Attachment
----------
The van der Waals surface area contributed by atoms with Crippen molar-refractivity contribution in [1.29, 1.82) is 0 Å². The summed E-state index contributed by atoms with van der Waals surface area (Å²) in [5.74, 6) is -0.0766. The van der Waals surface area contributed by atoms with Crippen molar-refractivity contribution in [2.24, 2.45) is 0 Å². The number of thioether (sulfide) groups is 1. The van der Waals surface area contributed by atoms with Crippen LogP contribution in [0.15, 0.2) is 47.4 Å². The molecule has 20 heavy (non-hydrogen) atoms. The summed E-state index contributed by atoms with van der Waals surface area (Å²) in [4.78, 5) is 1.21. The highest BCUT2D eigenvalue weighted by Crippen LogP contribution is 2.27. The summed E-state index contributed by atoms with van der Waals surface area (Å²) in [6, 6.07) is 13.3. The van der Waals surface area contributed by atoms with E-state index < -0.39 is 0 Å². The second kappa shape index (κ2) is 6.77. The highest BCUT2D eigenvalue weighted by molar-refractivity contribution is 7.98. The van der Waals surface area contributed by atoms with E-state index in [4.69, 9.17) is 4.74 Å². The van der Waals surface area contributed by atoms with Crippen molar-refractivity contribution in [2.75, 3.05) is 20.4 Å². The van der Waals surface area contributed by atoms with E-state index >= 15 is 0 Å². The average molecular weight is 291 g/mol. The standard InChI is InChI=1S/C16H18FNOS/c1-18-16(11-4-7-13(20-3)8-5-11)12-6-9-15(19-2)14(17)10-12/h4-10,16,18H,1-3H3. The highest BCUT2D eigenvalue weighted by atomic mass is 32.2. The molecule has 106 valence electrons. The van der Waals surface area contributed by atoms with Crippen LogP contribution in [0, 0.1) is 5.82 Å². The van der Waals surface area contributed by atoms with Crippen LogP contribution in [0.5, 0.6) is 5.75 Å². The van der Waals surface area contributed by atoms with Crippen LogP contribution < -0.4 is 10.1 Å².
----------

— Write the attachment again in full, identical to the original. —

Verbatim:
The van der Waals surface area contributed by atoms with Crippen molar-refractivity contribution in [1.29, 1.82) is 0 Å². The summed E-state index contributed by atoms with van der Waals surface area (Å²) in [5.74, 6) is -0.0766. The van der Waals surface area contributed by atoms with Crippen molar-refractivity contribution in [2.24, 2.45) is 0 Å². The number of thioether (sulfide) groups is 1. The van der Waals surface area contributed by atoms with Crippen LogP contribution in [0.15, 0.2) is 47.4 Å². The molecule has 20 heavy (non-hydrogen) atoms. The summed E-state index contributed by atoms with van der Waals surface area (Å²) in [4.78, 5) is 1.21. The highest BCUT2D eigenvalue weighted by Crippen LogP contribution is 2.27. The summed E-state index contributed by atoms with van der Waals surface area (Å²) in [6, 6.07) is 13.3. The van der Waals surface area contributed by atoms with E-state index < -0.39 is 0 Å². The second kappa shape index (κ2) is 6.77. The highest BCUT2D eigenvalue weighted by molar-refractivity contribution is 7.98. The van der Waals surface area contributed by atoms with E-state index in [4.69, 9.17) is 4.74 Å². The van der Waals surface area contributed by atoms with Crippen molar-refractivity contribution in [2.75, 3.05) is 20.4 Å². The van der Waals surface area contributed by atoms with E-state index >= 15 is 0 Å². The average molecular weight is 291 g/mol. The standard InChI is InChI=1S/C16H18FNOS/c1-18-16(11-4-7-13(20-3)8-5-11)12-6-9-15(19-2)14(17)10-12/h4-10,16,18H,1-3H3. The highest BCUT2D eigenvalue weighted by atomic mass is 32.2. The molecule has 106 valence electrons. The van der Waals surface area contributed by atoms with Crippen LogP contribution in [0, 0.1) is 5.82 Å². The van der Waals surface area contributed by atoms with Crippen LogP contribution in [0.5, 0.6) is 5.75 Å². The van der Waals surface area contributed by atoms with Crippen LogP contribution < -0.4 is 10.1 Å².